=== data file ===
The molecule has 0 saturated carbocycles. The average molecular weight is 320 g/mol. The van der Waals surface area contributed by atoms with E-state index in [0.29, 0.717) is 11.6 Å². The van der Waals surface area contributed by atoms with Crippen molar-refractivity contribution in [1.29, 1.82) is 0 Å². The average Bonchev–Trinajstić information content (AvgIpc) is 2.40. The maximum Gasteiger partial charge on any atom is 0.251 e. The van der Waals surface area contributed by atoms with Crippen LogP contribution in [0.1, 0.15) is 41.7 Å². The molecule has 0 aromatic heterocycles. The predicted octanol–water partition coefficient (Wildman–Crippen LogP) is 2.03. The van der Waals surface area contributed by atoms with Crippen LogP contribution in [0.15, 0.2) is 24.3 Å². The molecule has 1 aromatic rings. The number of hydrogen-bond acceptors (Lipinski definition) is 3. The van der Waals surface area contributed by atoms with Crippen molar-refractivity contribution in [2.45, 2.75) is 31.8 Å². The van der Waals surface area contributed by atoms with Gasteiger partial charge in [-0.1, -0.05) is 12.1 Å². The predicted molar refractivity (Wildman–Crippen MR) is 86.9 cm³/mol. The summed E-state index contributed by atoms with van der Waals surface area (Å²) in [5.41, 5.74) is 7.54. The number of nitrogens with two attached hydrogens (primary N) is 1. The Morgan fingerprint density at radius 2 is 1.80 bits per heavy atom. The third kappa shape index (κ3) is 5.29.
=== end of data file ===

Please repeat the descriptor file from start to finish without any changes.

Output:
The molecule has 0 saturated carbocycles. The average molecular weight is 320 g/mol. The van der Waals surface area contributed by atoms with E-state index in [0.29, 0.717) is 11.6 Å². The van der Waals surface area contributed by atoms with Crippen molar-refractivity contribution in [1.29, 1.82) is 0 Å². The average Bonchev–Trinajstić information content (AvgIpc) is 2.40. The maximum Gasteiger partial charge on any atom is 0.251 e. The van der Waals surface area contributed by atoms with Crippen LogP contribution in [0.1, 0.15) is 41.7 Å². The molecule has 0 aromatic heterocycles. The predicted octanol–water partition coefficient (Wildman–Crippen LogP) is 2.03. The van der Waals surface area contributed by atoms with Crippen LogP contribution in [0.15, 0.2) is 24.3 Å². The molecule has 1 aromatic rings. The number of hydrogen-bond acceptors (Lipinski definition) is 3. The van der Waals surface area contributed by atoms with Crippen molar-refractivity contribution in [2.45, 2.75) is 31.8 Å². The van der Waals surface area contributed by atoms with Gasteiger partial charge in [-0.1, -0.05) is 12.1 Å². The predicted molar refractivity (Wildman–Crippen MR) is 86.9 cm³/mol. The summed E-state index contributed by atoms with van der Waals surface area (Å²) in [5.41, 5.74) is 7.54. The number of nitrogens with two attached hydrogens (primary N) is 1. The Morgan fingerprint density at radius 2 is 1.80 bits per heavy atom. The third kappa shape index (κ3) is 5.29.